Exmoor - Dunster
Standing on the eastern fringes of Exmoor is the picturesque medieval town of Dunster, the most beautiful township on the moor and one of the showpiece small towns in all of England - out of season it is ‘olde' England in perfection. Dunster is one of those fortunate places that please the eye when viewed from any angle. It comprises a broad main street, dominated at one end by a huge Norman castle and balanced at the other by an attractive 16 th century octagonal yarn market with the 18 th century Coneygar Tower standing high in the woodlands behind it, a former landmark for shipping.
The main thoroughfare entices the visitor in, flanked on both sides by colour-washed cottages in rich creams, pale pinks and yellows and peppermint green, punctuated with little gift shops and tea-rooms. The open-sided Yarn Market, built about 1589 by George Luttrell, was used for displaying the smooth ‘Kersey' Somerset cloths manufactured locally, a relic of the days when Dunster was an important wool market. A cannon ball hole in one of the building's rafters dates from the siege of Dunster Castle, the final Somerset stronghold of the Royalists in the Civil War (1642-9); the Parliamentarians led by Robert Blake eventually prevailed after 160 Days. It was during this period of turmoil that the market was renovated in 1647.
The 14 th century Nunnery House in Church Street, attractively slate-hung, was never a nunnery but a priory guest-house belonging to the Abbots of Cleeve. In an adjacent garden is an ancient dovecote, once the property of the monks of Dunster Priory - the revolving ladder employed to reach the nesting boxes remains in place. The Luttrell Arms built about 1500 was originally the town residence for the Abbot of Cleeve, but had become a hostelry by 1651. Nearby is Dunster Castle Mill, standing on the site of a much older mill mentioned in the Domesday Book of 1086. The present mill is essentially 17 th cent, but was restored in 1979 to provide a rare glimpse of a working mill grinding flour for sale - it is approached along the narrow Mill Lane. Close by the mill, on the very edge of town, is the Gallox Bridge, a tiny packhorse bridge straddling a brook midst a cluster of enchanting thatched cottages - the bridge name is a grim reminder that a gallows pole once cast its dread shadow over the spot. On the other side of the stream is a deer-park, wherein is a wood crowned by the ancient ramparts of the Iron Age ‘Bats Castle', from the summit of which spectacular views of Dunster Castle may be had.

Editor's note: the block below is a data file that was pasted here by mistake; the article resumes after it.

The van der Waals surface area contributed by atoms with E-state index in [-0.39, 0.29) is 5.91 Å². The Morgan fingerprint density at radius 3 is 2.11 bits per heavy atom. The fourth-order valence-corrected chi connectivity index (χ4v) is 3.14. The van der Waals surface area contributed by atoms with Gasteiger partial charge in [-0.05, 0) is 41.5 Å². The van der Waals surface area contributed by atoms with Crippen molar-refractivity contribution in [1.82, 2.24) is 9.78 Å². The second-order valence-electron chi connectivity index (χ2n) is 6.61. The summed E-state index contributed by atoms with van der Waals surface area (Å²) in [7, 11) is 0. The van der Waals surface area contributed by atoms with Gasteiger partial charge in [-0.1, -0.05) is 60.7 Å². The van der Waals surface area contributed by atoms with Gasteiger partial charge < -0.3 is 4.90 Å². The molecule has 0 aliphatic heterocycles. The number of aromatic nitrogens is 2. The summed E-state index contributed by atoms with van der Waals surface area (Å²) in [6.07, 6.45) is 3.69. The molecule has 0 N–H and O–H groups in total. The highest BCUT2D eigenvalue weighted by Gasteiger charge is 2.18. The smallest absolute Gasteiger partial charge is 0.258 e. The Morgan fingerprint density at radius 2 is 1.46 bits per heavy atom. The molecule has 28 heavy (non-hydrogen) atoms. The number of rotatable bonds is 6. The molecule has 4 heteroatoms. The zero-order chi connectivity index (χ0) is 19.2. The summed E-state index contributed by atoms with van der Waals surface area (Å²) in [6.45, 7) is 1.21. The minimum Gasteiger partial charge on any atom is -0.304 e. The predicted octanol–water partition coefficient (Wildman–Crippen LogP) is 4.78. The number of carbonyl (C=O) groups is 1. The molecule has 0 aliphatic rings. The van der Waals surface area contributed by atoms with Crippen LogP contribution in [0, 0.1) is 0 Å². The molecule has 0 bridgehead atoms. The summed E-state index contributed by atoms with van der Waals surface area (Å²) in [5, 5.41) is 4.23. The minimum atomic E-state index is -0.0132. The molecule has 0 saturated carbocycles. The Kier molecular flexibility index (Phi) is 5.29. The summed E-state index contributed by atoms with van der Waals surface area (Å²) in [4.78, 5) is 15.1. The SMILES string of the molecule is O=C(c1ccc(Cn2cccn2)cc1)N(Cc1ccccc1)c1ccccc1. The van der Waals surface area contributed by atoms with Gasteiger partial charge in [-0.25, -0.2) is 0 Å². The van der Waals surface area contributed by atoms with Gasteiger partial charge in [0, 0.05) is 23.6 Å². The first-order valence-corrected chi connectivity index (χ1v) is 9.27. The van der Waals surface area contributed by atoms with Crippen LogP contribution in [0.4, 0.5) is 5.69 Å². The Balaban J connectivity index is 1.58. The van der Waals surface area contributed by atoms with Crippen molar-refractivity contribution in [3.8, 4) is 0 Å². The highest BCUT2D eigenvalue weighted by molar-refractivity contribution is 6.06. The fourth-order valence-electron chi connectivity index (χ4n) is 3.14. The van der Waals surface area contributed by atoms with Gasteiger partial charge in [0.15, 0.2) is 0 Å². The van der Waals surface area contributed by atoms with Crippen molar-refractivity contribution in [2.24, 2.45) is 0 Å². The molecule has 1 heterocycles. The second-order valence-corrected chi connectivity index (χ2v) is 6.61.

Sitting on the site of an earlier Saxon fort is Dunster Castle, built by William de Mohun in the Norman period. Unfortunately, all that remains of his castle today is the motte, for, having declared allegiance to Matilda in 1138 he suffered the wrath of King Stephen who laid siege to the castle, much of which was destroyed. The castle underwent two periods of wholesale rebuilding in the 17 th and the 19 th century, both carried out by the Luttrell family who acquired the estate in 1376 for the sum of 5000 marks - about £3500 today. Quite remarkably, Dunster Castle has been in the ownership of only two families throughout a 1000-year span - the de Mohuns and the Luttrells. Lt Colonel Walter Luttrell presented the castle, together with 30 acres of parkland, to the National Trust in 1976 it having remained in his family for 600 years.
The 17 th century work in the castle that survives to us today includes a carved elm staircase, its hand-rail embellished with oak scrolls and elm flowers, and an elaborate plasterwork ceiling that adorns the dining room. The Leather Gallery contains a unique set of 16 th century leather wall-hangings, probably of French or Flemish origin, depicting Antony's affair with Cleopatra. The extensive alterations made after 1867 by Anthony Salvin, the fashionable country-house architect of the day, provides a fine example of the living quarters of a Victorian aristocrat. Dark oak panelling lines the downstairs rooms, proportions are generous and there are wonderful views on all sides over town, garden and deer-park. The grounds incorporate superb terracing of sub-tropical plants and present a wide vista over the Bristol Channel in one direction and the moors in the other.
Dunster Church, once both Benedictine priory and parish church, is the largest and finest on Exmoor. Its sophisticated and partly Victorianised interior is chiefly memorable for the 15 th cent wagon roof and flat south-aisle roof, the medieval rood-screen said to be the longest in England, and a fine monument to Lady Elizabeth Luttrell who purchased the castle in 1376. Standing serene in the churchyard is an ancient yew tree, claimed to be a 1000-years old.